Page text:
Creating an effective drugs and alcohol policy

Is your drugs and alcohol policy as effective as it could be?

Having a drugs and alcohol policy on your vessel is a requirement under the Health and Safety Work Act 2015 (HSWA), so no doubt you already have one in place.

Now might be a good time to review your policy and see if there's room for improvement. We've put together a few ideas to help you.


Policies prevent problems

A policy outlines what is and isn't okay and the consequences of doing something that's not okay. When it comes to drugs and alcohol, it's about working with your crew to create a safe workplace — and doing your best to ensure that everyone makes it back to shore safely.


Here are 8 ways to help make sure your drugs and alcohol policy is effective:

1. Get your crew involved — What does your crew think about your current policy? Is there anything they'd like to change or add? By working on the policy with your crew and getting their buy–in you'll increase the likelihood of them sticking to it. See it as an opportunity to talk openly about drugs and alcohol and to reinforce the dangers of being impaired on board.

2.Explain why you need a policy — A fishing vessel is already a hazardous workplace and impairment can increase the risk of accidents. Explain why a drugs and alcohol policy is so important and that you care about your crew and their safety. Having a drugs and alcohol policy in place — and getting your crew involved in creating and assessing it — reassures your crew that you're committed to maintaining a healthy and safe work environment.

3. Tailor your policy to your vessel — Is your policy written specifically for your vessel's operating conditions? The more specific it is, the more effective it will be.

4. Make sure it applies to everyone — Your policy should apply to everyone on board, regardless of whether they're a deckhand or a skipper.

5. Make it thorough and easy to understand — Your policy should clearly outline the consequences of both taking drugs or alcohol at sea and coming to work impaired by drugs or alcohol. It should also be written in simple language, so it's easy for everyone to understand.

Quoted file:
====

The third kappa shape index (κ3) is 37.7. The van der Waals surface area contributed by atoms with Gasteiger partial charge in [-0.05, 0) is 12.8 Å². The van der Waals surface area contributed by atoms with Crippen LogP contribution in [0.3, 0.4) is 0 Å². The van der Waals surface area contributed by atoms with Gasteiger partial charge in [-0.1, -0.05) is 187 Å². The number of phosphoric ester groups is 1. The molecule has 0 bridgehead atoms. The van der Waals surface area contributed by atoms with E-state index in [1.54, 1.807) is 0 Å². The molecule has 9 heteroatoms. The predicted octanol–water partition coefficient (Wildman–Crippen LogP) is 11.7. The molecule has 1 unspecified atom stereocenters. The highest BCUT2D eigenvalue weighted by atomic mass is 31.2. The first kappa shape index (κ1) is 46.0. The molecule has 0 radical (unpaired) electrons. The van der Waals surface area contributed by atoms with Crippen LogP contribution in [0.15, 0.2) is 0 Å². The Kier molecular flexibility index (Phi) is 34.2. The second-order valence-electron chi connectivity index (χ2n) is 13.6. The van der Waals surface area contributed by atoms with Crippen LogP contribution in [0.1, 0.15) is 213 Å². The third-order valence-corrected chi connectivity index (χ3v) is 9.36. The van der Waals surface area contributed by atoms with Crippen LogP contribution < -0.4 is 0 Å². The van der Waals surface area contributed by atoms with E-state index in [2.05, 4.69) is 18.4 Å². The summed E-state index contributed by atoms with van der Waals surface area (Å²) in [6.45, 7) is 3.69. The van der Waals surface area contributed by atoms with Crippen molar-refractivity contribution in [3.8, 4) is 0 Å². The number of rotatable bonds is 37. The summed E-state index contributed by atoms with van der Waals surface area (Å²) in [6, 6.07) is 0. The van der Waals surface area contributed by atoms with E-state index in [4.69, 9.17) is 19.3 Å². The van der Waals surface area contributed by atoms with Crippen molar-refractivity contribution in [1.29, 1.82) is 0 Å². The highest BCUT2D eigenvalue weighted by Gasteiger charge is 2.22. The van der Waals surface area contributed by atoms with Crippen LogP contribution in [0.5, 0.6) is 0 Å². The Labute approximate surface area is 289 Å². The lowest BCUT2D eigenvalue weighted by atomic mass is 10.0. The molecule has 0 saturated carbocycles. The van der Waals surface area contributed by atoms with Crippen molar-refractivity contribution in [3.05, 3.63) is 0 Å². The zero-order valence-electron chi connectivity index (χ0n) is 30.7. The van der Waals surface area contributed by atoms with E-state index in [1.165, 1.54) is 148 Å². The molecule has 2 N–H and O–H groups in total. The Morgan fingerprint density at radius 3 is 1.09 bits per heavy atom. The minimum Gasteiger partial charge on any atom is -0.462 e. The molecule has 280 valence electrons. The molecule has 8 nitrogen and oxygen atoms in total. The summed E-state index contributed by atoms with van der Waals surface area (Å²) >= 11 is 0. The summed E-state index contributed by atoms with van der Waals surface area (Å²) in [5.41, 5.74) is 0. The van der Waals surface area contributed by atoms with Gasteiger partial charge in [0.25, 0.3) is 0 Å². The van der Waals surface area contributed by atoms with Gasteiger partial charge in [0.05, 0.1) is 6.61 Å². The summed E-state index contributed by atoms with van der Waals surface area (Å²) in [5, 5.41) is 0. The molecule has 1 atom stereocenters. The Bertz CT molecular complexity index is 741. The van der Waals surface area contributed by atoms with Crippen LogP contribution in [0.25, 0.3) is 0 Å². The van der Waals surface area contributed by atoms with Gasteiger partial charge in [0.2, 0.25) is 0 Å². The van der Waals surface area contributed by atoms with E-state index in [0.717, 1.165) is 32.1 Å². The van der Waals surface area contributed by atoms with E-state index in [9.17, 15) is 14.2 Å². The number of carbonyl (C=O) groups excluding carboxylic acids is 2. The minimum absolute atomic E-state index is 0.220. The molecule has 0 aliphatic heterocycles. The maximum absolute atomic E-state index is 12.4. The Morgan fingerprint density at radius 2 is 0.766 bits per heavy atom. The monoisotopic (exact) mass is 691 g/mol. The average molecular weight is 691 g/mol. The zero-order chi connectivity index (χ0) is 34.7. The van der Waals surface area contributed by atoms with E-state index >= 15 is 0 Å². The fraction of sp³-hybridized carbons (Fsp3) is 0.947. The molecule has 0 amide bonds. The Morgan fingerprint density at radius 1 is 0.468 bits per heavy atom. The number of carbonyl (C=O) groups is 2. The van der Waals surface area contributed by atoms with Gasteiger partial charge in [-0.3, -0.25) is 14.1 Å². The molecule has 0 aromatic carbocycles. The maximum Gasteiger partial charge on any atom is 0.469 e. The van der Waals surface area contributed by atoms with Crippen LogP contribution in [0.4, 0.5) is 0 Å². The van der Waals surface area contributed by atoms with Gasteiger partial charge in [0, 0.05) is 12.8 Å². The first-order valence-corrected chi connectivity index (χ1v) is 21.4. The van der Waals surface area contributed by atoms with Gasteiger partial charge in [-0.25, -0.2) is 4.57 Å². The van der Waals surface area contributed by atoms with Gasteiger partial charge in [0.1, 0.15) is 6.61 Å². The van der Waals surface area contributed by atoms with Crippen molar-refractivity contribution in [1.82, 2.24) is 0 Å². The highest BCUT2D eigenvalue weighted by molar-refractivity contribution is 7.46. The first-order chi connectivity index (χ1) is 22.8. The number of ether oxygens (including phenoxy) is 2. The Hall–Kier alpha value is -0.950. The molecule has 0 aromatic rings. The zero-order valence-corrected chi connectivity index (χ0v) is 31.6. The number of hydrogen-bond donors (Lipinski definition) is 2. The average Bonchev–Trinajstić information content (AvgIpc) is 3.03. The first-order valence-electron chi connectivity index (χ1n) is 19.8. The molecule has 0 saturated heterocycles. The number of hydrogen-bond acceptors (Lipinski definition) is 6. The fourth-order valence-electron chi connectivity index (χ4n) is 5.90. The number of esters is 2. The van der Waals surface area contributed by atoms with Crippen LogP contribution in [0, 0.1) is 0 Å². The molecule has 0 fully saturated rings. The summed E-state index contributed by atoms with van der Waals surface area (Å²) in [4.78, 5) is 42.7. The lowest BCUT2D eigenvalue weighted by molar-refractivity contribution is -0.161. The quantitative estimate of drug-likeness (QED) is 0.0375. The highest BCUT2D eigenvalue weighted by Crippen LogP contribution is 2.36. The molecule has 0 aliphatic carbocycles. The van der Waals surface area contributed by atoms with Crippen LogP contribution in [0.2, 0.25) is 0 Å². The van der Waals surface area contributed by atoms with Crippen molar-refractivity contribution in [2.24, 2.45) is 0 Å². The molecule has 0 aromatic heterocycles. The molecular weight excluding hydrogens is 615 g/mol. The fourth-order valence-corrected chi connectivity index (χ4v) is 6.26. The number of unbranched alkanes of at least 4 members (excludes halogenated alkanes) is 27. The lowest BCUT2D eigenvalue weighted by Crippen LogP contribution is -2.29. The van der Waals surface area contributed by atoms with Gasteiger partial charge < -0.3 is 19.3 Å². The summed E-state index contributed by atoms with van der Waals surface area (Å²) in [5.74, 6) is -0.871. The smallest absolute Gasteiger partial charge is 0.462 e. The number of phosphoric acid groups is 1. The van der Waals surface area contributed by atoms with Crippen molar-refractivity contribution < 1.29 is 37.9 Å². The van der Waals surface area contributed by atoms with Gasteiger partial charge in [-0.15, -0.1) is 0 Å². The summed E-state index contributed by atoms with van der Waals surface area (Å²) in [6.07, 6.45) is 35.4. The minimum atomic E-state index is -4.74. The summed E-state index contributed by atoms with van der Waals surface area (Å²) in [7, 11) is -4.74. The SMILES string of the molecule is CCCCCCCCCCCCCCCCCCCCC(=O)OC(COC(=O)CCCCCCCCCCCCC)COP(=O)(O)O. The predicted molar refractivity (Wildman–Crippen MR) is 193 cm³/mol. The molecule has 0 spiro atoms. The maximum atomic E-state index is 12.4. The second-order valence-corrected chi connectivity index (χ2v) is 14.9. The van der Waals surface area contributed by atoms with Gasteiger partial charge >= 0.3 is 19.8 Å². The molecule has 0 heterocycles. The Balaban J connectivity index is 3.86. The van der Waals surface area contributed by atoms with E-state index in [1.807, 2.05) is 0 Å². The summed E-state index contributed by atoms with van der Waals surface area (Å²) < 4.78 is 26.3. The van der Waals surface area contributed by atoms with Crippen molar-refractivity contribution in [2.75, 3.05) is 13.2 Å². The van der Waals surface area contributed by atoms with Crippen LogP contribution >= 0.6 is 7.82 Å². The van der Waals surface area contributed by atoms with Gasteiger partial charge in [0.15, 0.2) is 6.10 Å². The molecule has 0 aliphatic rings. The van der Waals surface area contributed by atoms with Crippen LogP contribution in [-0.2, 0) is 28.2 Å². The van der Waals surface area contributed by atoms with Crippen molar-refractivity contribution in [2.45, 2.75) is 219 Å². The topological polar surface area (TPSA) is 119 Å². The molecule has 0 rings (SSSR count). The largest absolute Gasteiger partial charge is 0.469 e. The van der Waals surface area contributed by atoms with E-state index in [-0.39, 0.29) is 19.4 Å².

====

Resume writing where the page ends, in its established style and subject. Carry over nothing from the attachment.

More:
6. Let everyone know about it — There's no point having a policy if no one knows about it. Whether you're introducing a new policy or you've made changes to your existing one, your crew needs to know. This is another good reason to get your crew involved in creating and/or refining your policy. Ideally the policy will also form part of your crews' employment agreements.

7. Support your policy with ways to get help — Making resources available and giving your crew permission to ask for help increases the likelihood of your policy being followed. It also shows that you care for your crews' safety and wellbeing. Consider ordering booklets with

  • information on methamphetamine, cannabis and alcohol
  • as well as providing information on how to get help or treatment for to anyone who needs support.

8. Regularly review and evaluate it — Are your crew members following your policy? Are there any weaknesses or areas for improvement? It's worth regularly working with your crew to review and assess your policy, especially if it's ever breached.


What about drug testing?

If drug testing is part of your vessel's policy, bear in mind the need to consider the rights of your crew. In particular, you need to think through:

  1. how samples will be collected,
  2. how the data will be analysed,
  3. how you handle and respond to the test results.

You should also make sure your testing is in line with:

  1. the right to privacy under the Privacy Act 1993,
  2. rights under the Human Rights Act 1993 and the New Zealand Bill of Rights Act 1990.

See more:

It may also be worth discussing your drug testing approach with a lawyer.

Another thing to be aware of is the use of ‘detox blockers’ — herbal remedies designed to help people detox quickly so they can pass a drug test. Testing should be used in conjunction with other ways of managing drug use — and not relied upon as a fail–proof means of keeping on top of the issue.


An example of a drugs and alcohol policy

“Employees must not use, possess, sell or give out alcohol or illegal drugs while on board. An employee taking prescription medicine must provide a medical certificate from their doctor to show that the drug will not impair their work performance. Anyone violating this policy may be subject to disciplinary action, up to and including termination.”

A drugs and alcohol policy helps to ensure that your vessel is a safe place to work. By making sure your policy is as effective as it could be, you'll help to protect your livelihood and the lives of everyone on board.

Review your drugs and alcohol policy now to make sure it's as effective as it could be.


Face the facts

New Zealand tops the world for cannabis use. A 2015 Global Drug Study found that in the previous 12 months, more Kiwi respondents had smoked marijuana (32.5%) than tobacco (30.1%).